Moon's five-year presidency starts with confirmation of election

Moon Jae-in's term as South Korea's new head of state was officially launched early Wednesday, only one day after the nation held an unprecedented presidential by-election.
President Moon Jae-in (C) and first lady Kim Jung-sook (L) pay a silent tribute during their visit to the Seoul National Cemetery in southern Seoul on May 10, 2017. (Yonhap)
President Moon Jae-in (C) and first lady Kim Jung-sook (L) pay a silent tribute during their visit to the Seoul National Cemetery in southern Seoul on May 10, 2017. (Yonhap)

Moon's presidency began even before an inauguration ceremony as his election was a result of the rare by-election that sought to fill the top elected office vacated by former President Park Geun-hye, source from the Yonhap.

The former conservative leader was removed on March 10 by a Constitutional Court ruling that upheld her parliamentary impeachment late last year over a series of corruption allegations that have also led to Park's arrest and indictment.

Moon's five-year term began at 8:09 a.m. Wednesday when the National Election Commission (NEC) confirmed his victory in the election held Tuesday, the commission said. The liberal candidate from the Democratic Party secured 13,423,800 votes, or 41.08 percent of the total 32,807,908 votes cast, according to the NEC.

A written certificate confirming Moon's election was presented to the new president. The certificate was accepted by Rep. Ahn Gyu-back of the Democratic Party on his behalf.

Moon's first order of business came from his role as the commander in chief.

"President Moon Jae-in began his official term as the 19th president as he exercised his legal authority as the commander in chief at 8:09 a.m. on May 10," the presidential office said in a press release.

The office said Moon held a telephone conversation with Lee Sun-jin, Army general and chairman of the Joint Chiefs of Staff, and was briefed on the country's current security conditions and possible military movements by communist North Korea.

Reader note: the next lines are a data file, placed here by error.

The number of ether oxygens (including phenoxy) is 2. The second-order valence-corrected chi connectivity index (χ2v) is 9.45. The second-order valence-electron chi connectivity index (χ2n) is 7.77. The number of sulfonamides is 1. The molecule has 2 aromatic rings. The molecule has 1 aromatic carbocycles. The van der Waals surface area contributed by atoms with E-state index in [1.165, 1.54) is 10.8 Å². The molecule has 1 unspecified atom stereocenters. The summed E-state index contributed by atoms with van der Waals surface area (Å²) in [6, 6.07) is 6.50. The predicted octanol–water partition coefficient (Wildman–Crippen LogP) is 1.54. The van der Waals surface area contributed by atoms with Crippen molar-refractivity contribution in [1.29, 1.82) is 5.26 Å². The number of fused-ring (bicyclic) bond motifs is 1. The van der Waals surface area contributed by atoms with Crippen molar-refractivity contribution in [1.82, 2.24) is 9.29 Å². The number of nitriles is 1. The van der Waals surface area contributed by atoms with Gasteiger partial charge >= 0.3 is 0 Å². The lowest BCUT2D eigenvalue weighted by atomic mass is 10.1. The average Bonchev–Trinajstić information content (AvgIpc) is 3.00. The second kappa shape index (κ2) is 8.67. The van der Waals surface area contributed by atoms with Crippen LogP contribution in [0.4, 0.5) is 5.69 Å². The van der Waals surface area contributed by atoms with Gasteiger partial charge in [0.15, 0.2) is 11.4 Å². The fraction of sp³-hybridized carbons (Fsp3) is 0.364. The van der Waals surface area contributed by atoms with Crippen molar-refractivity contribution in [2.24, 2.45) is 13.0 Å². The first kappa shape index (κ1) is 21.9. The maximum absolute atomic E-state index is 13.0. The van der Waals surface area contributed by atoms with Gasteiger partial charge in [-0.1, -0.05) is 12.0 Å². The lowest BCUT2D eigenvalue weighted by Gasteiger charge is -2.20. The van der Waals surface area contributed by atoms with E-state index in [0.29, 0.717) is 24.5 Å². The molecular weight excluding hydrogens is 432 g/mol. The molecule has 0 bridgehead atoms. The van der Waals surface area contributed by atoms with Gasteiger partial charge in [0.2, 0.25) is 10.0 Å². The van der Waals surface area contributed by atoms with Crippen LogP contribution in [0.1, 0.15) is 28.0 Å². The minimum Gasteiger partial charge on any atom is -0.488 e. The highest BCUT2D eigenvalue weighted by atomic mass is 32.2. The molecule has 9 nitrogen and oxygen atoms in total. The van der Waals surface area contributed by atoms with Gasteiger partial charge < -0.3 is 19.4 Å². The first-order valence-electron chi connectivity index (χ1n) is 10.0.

He then visited Seoul's national cemetery to pay his respects to his late predecessors and war heroes.

He was scheduled to meet with the leaders of all five parliamentary parties, starting with Rep. Chung Woo-taik, floor leader and interim chief of the conservative Liberty Korea Party, which has now become the main opposition party as the result of the election.

The president was expected to ask for the political leaders and their parties' support and cooperation for his new government, according to his aides.

Following his meetings, Moon was set to attend a scaled-down inauguration ceremony at the National Assembly.

Then after that, he is scheduled to hold his first press conference as president at the presidential office of Cheong Wa Dae to announce his nominees for four key government and Cheong Wa Dae posts, including prime minister and chief of staff.

Sources said Moon will likely tap Lee Nak-yon, the incumbent governor of South Jeolla Province, as the new prime minister and Im Jong-seok, a former lawmaker and his top secretary throughout his election campaign, as his first chief of staff.

Officials at the presidential office noted that Lee, following his nomination, may help find nominees for other government posts, with Im taking charge of finding new presidential secretaries.

Other news